Fort Frances

With a population of around 8000, Fort Frances is the largest town on Highway 11 west of Thunder Bay. Fort Frances is on the border with Minnesota, which you can cross to via the International Bridge.

Fort Frances got its start as a fur trading crossroads.  No less than four independent fur trading companies set up shop where Rainy River meets the lake of the same name.  The Northwest Company, Fort St-Pierre (a French fur trading station,) the American Fur Company, and later an HBC outpost named after the wife of its governor were all present in the area.

The modern town was founded in 1903 around the local paper mill and its power generating station. The last I heard, the mill was facing a crisis with a shut-down potentially on the horizon for its 700 employees.  I don’t know what they’ll do with the hydro station if the mill shuts down – it’ll probably be kept online to generate power regardless.  You can take a tour of the mill if you call ahead.Like every good town on Ontario’s Highway 11, Fort Frances has a few big, weird, random things in town.  One is the Mermaid Statue on Copenhagen Island just off in Rainy Lake, apparently made by some Hans Christian Andersen fan.  And there’s also a really big chair in one of their parks.  I’m not sure if they have a competition with fellow big chair enthusiast Highway 11 towns Gravenhurst and Callander.

Fort Frances Chair and Mermaid

Fort Frances’ mermaid is more Hans Christian Andersen than Walt Disney. And if probably a lot more comfortable on that rock than she be in Fort Frances’ big chair.

In terms of tourist stuff, For Frances has a museum which recently celebrated the town’s centennial.  There are the requisite lodges and wilderness outfitters found in northwest Ontario.  Fort Frances has a nice waterfront and hosts the annual Fun in the Sun festival on Canada Day, with children’s activities, food, fish and chips, bathtub races, and more (according to the municipal website.)  There is also a two week long festival of the arts hosted by the town in April.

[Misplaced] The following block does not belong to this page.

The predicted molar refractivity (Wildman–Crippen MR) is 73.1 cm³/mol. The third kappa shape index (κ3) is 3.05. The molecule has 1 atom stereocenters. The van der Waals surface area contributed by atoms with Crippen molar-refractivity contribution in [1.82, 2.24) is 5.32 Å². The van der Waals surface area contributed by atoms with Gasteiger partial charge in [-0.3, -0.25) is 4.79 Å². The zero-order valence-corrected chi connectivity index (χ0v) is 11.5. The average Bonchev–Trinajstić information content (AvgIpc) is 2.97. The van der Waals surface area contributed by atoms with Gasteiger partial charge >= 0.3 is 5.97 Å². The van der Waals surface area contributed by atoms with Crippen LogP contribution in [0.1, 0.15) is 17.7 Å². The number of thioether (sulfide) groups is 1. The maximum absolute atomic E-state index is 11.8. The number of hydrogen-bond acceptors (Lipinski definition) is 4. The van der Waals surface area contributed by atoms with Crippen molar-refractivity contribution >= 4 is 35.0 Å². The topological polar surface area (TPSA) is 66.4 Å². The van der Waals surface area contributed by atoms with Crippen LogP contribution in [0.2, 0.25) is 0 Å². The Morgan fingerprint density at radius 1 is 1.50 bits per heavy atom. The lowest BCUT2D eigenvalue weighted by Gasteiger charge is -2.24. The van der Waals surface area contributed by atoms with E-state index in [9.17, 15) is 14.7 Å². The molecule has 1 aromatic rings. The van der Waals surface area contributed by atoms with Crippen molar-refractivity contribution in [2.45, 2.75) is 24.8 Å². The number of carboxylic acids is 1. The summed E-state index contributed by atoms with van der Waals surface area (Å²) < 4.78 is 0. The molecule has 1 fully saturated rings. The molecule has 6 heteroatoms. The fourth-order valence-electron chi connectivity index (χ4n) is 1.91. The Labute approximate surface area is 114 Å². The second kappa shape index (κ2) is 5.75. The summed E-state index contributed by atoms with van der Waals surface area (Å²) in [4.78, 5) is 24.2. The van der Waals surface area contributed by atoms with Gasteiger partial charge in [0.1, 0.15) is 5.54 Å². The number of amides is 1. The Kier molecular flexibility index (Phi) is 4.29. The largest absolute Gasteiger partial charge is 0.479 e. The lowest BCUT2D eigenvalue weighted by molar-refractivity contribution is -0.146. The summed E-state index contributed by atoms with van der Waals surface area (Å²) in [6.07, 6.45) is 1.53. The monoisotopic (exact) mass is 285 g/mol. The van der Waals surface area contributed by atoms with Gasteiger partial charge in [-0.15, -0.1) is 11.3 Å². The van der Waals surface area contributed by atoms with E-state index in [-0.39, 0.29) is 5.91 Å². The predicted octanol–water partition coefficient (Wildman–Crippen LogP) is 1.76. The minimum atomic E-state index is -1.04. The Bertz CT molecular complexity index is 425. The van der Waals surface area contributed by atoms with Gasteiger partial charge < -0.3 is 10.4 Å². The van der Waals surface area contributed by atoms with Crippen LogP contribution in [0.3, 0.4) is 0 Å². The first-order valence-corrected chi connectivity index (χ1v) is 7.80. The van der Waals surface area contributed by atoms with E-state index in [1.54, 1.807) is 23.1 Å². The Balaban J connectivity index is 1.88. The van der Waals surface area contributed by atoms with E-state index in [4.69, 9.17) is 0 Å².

Just seven kilometres east of Fort Frances you can travel the Noden Causeway, which goes from island to island with nice views.  There is also the Kitchen Creek Golf Club just outside of town.

Other interesting things about Fort Frances include that more than one quarter of the population is Ukrainian, that it was hit by a Tornado in 1945, and that it hosts the annual Canadian Bass Fishing Championship.

Sunset on the River near Fort Frances, with the bridge crossing to Minnesota in the photo above this one.

Rainy River

Rainy River is closer to Winnipeg than Thunder Bay – and considering it’s in the same province as places as far away as Windsor, Ottawa, and Welland, you can tell why some people in the north may feel a bit disaffected. I mean, technically, it is faster to drive from Toronto to Rainy River via the US, passing through Michigan, Wisconsin and Minnesota, rather than taking Highway 17 and/or Highway 11 the whole way.

Depending on the direction you’re travelling, Rainy River is either the start or the end of Highway 11.  Atwood Street in Rainy River is the terminus of Toronto’s Yonge Street – all 1600 kilometres of it.

Highway 11 Rainy River terminus end

Although this website sort of starts in Rainy River, If you came from the south, Rainy River is the end of Highway 11, meaning you have two options: you can take Highway 600 up through Lake of The Woods, or…

Rainy River International Bridge Higway 11

…or you can take the International Bridge across Rainy River to Minnesota (This photo and the above c/o Patrick.)

International Bridge in Rainy River

(Photo: Keith)

Rainy River is the gateway to northwestern Ontario – well, if you’re coming from the west, that is.  Rainy River is about 100 kilometres west of Fort Frances on Highway 11, and about 450 kilometres west of Thunder Bay.Rainy River began with a lumber mill in 1895 and by 1901 the CNR had a stop there.  By 1904 the town was established.  Today, its importance as a railway and logging town diminished, Rainy River is home to about 1000 people.  It’s an important border crossing, with access to Minnesota, and has plenty of outdoor activities.

Rainy River Locomotive, highway11.caRainy River is home to the 4008, a restored steam locomotive that used to run the CNR route to the town.  Much like the Shay in Iroquois Falls, the train is a testament to the old logging and railway industries which once dominated northern Ontario.  There is a railway heritage museum in town detailing Rainy River’s history with the railway.

Rainy River also has a marina, sports facilities, and both a buffalo and an elk farm.  There is a lot of hunting, fishing, boating, and swimming. Rainy River is one of the towns closest to the beautiful Lake of the Woods.

Rainy River hosts a few festivals including the mid-summer Railroad Daze, the Walleye Fishing Derby, and the Rainy River Giant Pumpkin Festival.  (Doesn’t some town in Nova Scotia have a giant pumpkin festival too? Where they row the carved pumpins like boats?  I don’t know.)

Post below, or email me at info (at) highway11 (dot) ca

Rainy River, Ontario, highway 11

Rainy River is small, but is a starting point for outfitting and anything to do with Lake of the Woods. (Photo: User P199 at Wiki Commons.)

Rainy River municipal building,

(Photo credit: User P199 at Wiki Commons.)